By Tami Chappelle SELMA, Ala. (Reuters) - Tens of thousands of people paraded across a Selma, Alabama bridge on Sunday to commemorate the 1965 "Bloody Sunday" march, not waiting for dignitaries who had planned to lead them in marking the 50th anniversary of a turning point in the U.S. civil rights movement. Bloody Sunday on March 7, 1965, took its name from the beating that roughly 600 peaceful civil rights activists sustained at the hands of white state troopers and police who attacked them with batons and sprayed them with tear gas. President Barack Obama visited Selma on Saturday and declared the work of the U.S. civil rights movement advanced but unfinished in the face of ongoing racial tensions. "Fifty years from Bloody Sunday, our march is not yet finished, but we're getting closer," said Obama, the first black president of the United States.
Activists plan more protests in Madison, Wisconsin, this week after the fatal shooting of an unarmed black teenager by a white policeman, the latest in a string of killings that highlighted concerns of racial bias in U.S. law enforcement. Tony Robinson Jr., 19, was shot in Wisconsin's capital on Friday evening after Officer Matt Kenny responded to calls reporting a man was dodging cars in traffic and had battered another person, Police Chief Mike Koval said. Demonstrators marched on Saturday evening from the Capitol building to the neighborhood where Robinson was shot, carrying a banner reading "Black Lives Matter" and signs that read "Justice 4 Tony." The community group called Young, Black and Gifted plans a demonstration on Wednesday afternoon at the Wisconsin Department of Corrections building in Madison, according to the group's Facebook page. Last year, the deaths of unarmed black men in Ferguson, Missouri, and New York City triggered a nationwide wave of demonstrations against the use of excessive force by law enforcement.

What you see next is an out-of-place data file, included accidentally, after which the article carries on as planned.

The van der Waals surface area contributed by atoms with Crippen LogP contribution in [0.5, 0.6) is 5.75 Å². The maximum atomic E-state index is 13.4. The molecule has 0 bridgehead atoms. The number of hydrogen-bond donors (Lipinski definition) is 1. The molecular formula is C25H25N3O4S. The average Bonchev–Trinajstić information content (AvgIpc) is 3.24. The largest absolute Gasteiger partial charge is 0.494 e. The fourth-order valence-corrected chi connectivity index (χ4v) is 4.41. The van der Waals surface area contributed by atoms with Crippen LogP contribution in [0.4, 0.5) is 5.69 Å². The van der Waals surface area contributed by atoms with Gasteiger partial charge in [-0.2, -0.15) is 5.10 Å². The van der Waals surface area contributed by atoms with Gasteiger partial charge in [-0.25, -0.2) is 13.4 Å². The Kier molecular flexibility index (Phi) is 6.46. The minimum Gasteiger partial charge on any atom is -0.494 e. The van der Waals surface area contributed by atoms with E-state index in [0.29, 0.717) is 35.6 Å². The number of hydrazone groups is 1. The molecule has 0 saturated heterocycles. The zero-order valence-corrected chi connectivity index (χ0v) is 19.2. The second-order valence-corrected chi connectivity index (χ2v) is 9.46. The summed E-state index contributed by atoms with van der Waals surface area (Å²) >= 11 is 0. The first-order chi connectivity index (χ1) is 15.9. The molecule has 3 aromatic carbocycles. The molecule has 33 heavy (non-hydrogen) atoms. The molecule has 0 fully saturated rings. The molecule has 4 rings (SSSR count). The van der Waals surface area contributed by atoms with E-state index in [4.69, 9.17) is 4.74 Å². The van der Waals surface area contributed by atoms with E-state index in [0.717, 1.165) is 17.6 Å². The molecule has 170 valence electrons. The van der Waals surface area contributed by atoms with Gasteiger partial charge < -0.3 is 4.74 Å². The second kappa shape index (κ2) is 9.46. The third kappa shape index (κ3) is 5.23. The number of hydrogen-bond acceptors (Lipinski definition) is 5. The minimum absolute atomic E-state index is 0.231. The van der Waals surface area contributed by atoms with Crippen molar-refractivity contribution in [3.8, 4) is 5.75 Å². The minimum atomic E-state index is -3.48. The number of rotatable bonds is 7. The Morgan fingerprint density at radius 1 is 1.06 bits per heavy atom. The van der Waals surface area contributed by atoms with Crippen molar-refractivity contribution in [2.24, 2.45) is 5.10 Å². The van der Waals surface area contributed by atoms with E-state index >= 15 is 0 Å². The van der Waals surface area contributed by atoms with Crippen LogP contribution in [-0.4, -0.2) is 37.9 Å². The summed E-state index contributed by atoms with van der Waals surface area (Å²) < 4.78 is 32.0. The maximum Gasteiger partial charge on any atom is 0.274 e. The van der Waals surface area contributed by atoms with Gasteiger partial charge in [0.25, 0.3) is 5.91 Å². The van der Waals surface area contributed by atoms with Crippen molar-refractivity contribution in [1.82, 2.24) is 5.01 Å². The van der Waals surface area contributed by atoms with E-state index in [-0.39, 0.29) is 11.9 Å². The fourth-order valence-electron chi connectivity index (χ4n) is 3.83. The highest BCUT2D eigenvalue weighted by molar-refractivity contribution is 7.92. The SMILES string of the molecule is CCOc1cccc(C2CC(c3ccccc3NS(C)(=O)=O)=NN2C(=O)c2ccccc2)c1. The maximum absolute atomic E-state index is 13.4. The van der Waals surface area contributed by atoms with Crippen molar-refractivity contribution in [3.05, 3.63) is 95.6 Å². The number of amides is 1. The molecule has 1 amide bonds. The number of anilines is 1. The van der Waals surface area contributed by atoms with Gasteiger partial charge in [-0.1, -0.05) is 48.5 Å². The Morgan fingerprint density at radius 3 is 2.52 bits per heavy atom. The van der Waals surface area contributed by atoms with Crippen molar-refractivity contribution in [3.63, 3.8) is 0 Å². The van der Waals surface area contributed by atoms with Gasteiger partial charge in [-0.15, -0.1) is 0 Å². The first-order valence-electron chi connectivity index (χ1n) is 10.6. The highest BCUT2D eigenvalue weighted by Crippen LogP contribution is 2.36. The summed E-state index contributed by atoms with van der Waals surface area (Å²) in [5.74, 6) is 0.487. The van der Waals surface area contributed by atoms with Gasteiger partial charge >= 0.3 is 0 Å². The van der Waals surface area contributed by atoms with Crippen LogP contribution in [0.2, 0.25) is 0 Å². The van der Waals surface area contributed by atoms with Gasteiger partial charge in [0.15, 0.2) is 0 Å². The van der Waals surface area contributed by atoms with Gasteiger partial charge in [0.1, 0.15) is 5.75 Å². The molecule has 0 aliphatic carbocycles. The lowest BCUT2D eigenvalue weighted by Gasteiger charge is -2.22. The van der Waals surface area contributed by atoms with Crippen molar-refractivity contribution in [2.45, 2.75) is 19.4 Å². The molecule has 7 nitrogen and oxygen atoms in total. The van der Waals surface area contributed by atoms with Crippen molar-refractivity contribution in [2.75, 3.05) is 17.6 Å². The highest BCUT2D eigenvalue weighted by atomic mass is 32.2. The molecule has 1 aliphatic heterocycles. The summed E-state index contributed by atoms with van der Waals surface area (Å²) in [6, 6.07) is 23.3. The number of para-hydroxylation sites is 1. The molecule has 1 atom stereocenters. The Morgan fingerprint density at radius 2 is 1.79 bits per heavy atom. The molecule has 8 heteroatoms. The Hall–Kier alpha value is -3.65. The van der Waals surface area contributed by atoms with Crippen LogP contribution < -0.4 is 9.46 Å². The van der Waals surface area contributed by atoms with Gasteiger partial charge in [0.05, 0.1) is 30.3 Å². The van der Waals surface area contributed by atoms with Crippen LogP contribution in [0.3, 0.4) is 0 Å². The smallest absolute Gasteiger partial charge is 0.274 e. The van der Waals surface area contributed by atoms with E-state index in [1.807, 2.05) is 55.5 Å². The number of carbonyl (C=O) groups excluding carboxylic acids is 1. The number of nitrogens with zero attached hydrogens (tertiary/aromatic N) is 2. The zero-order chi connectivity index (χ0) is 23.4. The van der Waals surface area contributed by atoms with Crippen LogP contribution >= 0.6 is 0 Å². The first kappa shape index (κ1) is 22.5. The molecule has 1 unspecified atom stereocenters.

TUCSON, Ariz. (AP) — Down the street from a row of trendy restaurants and boutiques, government workers scurry to work past dozens of wooden sleeping pods and tents. The growing camp in a Tucson city park near the highway exit that leads to a revitalized downtown is the scene of a pitched battle between city officials concerned with nurturing its core and protesters who say the city has unfairly criminalized homelessness.
UNITED NATIONS (AP) — Hillary Clinton, a likely U.S. presidential candidate, is urging the world to take action and address "the great unfinished business of the 21st century" — the achievement of equality for women that 189 nations called for at a groundbreaking U.N. conference 20 years ago.